How does water-reliant industry affect groundwater systems in coastal Kenya? Science of The Total Environment, 1 December 2019. The results show that the lack of aquifer systems data can be overcome, at least partly, by integrating different sources of information.

Continue reading updates|WASH research|Reports from World Bank, UNICEF, MWA, Nature Conservancy

In addition to the studies and reports below, recent updates to include a new Resources page and the blog post USAID at World Water Week: How Strong Governance Attracts Investment


The implications of three major new trials for the effect of water, sanitation and hygiene on childhood diarrhea and stunting: a consensus statement. BMC Medicine, August 2019. Our view is that these three new trials do not show that WASH in general cannot influence child linear growth, but they do demonstrate that these specific interventions had no influence in settings where stunting remains an important public health challenge. We support a call for transformative WASH, a comprehensive package of WASH interventions is needed that is tailored to address the local exposure landscape and enteric disease burden.

Effects of complexity of handwashing instructions on handwashing procedure replication in low-income urban slums in Bangladesh: a randomized non-inferiority field trial. Jnl WASH for Dev, Sept 2019. Simple handwashing steps are easier to remember for long time periods compared to complex steps.

Continue reading

USAID WASHPaLS study – Policy Diffusion in the Rural Sanitation Sector: Lessons from Community-Led Total Sanitation

Policy Diffusion in the Rural Sanitation Sector: Lessons from Community-Led Total Sanitation (CLTS). World Development, August 2019.

Authors: Valentin Zuin; Caroline Delaire; Rachel Peletz; Alice Cock-Esteb; Ranjiv Khush; Jeff Albert

Worldwide, 892 million people practice open defecation, most of whom live in rural areas of South Asia and Sub-Saharan Africa. Community-Led Total Sanitation (CLTS) is the most widely deployed approach to generate demand for, and use of sanitation facilities. CLTS relies on behavioral change and community self-enforcement to end open defecation.

Since its genesis in Bangladesh in 1999, CLTS has spread to approximately 60 countries, mostly in Asia and Africa, and is employed by the majority of development organizations operating in rural sanitation. This paper uses a qualitative approach to analyze the reasons and processes that drove the wide diffusion of CLTS.

We show that CLTS was embraced because it was perceived as a fast and effective solution to the problem of open defecation, one which was in line with the decentralization and community participation paradigms, at a time when donors and governments were looking for strategies to meet the MDG for sanitation.

CLTS spread under the leadership of influential donors, NGOs, persuasive practitioners, and academics. Face-to-face interactions among members of this network and local governments at conferences and workshops played a central role in the diffusion of the approach.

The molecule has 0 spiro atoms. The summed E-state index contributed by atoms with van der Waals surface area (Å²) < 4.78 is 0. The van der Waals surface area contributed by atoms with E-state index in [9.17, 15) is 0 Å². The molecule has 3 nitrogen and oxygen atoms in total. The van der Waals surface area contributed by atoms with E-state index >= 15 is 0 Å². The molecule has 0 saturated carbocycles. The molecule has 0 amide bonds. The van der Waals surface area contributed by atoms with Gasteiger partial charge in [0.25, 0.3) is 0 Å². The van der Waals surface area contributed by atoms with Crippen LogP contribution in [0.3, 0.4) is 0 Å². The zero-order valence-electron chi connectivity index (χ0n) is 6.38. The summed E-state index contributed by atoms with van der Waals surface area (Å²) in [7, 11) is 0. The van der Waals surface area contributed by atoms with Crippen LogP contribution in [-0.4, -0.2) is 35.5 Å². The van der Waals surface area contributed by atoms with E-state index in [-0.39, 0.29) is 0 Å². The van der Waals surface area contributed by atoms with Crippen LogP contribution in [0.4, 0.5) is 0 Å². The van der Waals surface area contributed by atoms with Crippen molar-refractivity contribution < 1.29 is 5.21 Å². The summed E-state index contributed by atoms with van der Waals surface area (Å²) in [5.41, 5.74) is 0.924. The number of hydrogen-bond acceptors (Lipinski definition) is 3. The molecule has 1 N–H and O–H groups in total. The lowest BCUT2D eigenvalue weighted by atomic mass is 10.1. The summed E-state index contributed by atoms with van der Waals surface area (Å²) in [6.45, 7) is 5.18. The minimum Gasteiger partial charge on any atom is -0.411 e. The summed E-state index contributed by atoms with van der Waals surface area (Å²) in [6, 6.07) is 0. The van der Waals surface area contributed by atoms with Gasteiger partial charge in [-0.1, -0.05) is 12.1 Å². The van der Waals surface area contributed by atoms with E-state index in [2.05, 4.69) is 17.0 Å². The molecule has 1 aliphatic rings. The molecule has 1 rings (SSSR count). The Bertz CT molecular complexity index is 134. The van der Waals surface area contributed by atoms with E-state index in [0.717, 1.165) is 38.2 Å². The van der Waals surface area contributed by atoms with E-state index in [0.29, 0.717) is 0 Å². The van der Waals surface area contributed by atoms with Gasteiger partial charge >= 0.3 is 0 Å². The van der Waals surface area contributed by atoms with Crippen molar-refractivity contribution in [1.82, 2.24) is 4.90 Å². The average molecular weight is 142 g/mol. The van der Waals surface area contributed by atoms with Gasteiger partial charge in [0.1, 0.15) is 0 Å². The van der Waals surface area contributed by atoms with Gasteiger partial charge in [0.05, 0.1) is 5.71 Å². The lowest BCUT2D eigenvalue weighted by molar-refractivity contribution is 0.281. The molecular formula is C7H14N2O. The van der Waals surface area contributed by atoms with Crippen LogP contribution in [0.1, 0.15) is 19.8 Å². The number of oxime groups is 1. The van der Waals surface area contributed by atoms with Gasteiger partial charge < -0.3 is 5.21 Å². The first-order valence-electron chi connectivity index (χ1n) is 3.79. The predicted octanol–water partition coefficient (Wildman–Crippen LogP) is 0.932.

The use of experiential learning during study tours and workshop field visits has been crucial to persuade government actors at different levels, NGOs, and donors to use the CLTS approach. Notably, robust scientific evidence played little role in the diffusion of CLTS. We conclude by making suggestions to strengthen the evidence base for rural sanitation policies.

Sustainable Total Sanitation – Nigeria: Final Research Report – Institute for Fiscal Studies

Sustainable Total Sanitation – Nigeria: Final Research Report – Institute for Fiscal Studies, 2019.

Key findings and policy lessons

  • Reducing OD is intimately tied to increasing toilet ownership in Nigeria
  • CLTS improved sanitation and reduced OD in poor communities
  • Door-to-door sales agents are important
  • Targeting CLTS interventions based on community characteristics (in particular their relative wealth status) can increase policy impacts.
  • CLTS increased toilet ownership among households in poor areas without actually removing financial constraints, but these constraints remain important for households with no toilet.
  • SanMark is still a young intervention, and it is difficult to assess its effectiveness at addressing the sanitation gap at this stage.
  • Policymakers should monitor and continue to evaluate the costeffectiveness of this intervention further before considering a SanMark scale-up.
  • Policymakers should consider alternative policies that address financial constraints in both poor and richer areas, such as targeted subsidies or credit lines. These policies could complement the efforts of both CLTS and SanMark by alleviating households’ main constraints

USAID Updates | Aug 2019 WASH research | Blog updates